Especially as it relates to menstruation, a healthy Spleen is critical for making sufficient blood. When the Spleen is impaired, either through undernourishment (such as in crash dieting or eating disorders), or bogged down by low-quality food (think junk food, greasy meals, sugar, alcohol, and processed food) it cannot make high quality blood. For women who are menstruating, this is a problem.

High quality blood moves easily, doesn’t clot unnecessarily, and provides the proper nourishment for pregnancy. We have a good idea of the quality of our blood by seeing how it is shed in menstruation. This is a critical tool for determining our fertility, should we decide to become pregnant.

Blood Deficiency in Chinese Medicine

Chronic Spleen deficiency leads to internal blood deficiency. Blood deficiency can cause women to feel cold, experience headaches, dizziness, and brain fog, feel depressed or anxious, and have scant periods. This lack of sufficient blood can also add to menstrual cramping. Light, and especially erratic, periods are often a sign of fertility issues as well.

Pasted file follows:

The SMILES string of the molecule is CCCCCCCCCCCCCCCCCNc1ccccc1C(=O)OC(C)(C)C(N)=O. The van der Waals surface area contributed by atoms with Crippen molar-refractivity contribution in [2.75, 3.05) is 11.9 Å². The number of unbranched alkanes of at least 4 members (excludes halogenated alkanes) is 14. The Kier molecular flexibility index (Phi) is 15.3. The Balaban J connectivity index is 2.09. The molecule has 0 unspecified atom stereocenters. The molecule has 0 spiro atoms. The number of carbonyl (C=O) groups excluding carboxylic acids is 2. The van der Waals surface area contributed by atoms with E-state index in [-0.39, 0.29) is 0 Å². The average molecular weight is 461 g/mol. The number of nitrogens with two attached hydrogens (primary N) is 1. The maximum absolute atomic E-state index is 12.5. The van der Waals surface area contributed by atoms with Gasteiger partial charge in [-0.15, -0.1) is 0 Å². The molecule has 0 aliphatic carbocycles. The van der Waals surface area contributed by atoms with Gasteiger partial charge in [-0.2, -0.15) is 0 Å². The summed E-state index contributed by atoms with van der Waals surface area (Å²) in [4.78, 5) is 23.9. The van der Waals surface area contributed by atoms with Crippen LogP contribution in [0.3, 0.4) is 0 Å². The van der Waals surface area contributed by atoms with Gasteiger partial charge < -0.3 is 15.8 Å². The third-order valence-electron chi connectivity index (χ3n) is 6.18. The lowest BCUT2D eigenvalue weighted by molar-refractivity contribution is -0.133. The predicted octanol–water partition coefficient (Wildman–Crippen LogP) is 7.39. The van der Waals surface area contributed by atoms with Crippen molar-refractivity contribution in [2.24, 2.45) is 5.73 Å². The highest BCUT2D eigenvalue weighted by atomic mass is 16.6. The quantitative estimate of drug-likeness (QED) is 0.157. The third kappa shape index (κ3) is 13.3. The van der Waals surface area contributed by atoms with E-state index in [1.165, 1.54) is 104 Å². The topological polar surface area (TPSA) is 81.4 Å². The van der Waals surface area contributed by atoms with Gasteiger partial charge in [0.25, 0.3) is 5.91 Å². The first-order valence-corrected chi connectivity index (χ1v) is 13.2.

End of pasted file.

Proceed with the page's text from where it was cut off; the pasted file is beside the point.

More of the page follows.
Moving backward from these symptoms, we can assume a woman has Spleen deficiency if she has blood deficiency. Similarly, if a woman loses a lot of blood, either through a heavy period or childbirth, it is imperative that she replenishes that blood by eating healthy food. This is one of the reasons why nutritional counseling is so important in cases of infertility. We want to be making the best blood possible for sustaining a pregnancy.

How to Use Xiao Yao San for PMS

Xiao Yao San can address PMS at any point in the menstrual cycle after the time of ovulation.

For most women ovulation occurs around 14 days after the first day of their last period. The onset of PMS symptoms can happen any time after ovulation. Sometimes it can be hard to pinpoint exactly when ovulation occurs, especially if your cycle is erratic. The average monthly cycle between periods is 28 days, but your period could fall anywhere from twenty-one to who-knows-how-long between menstrual cycle. Xiao Yao San can still help.

I advise women to start taking Xiao Yao San as soon as they have their first symptom of PMS. For many women, breast tenderness comes first. Other women notice digestive issues early. Some women become depressed, anxious, or can’t sleep. Pay attention to the symptoms you experience and see if there is a pattern. Each month you’ll become better at knowing when to start taking Xiao Yao San for PMS.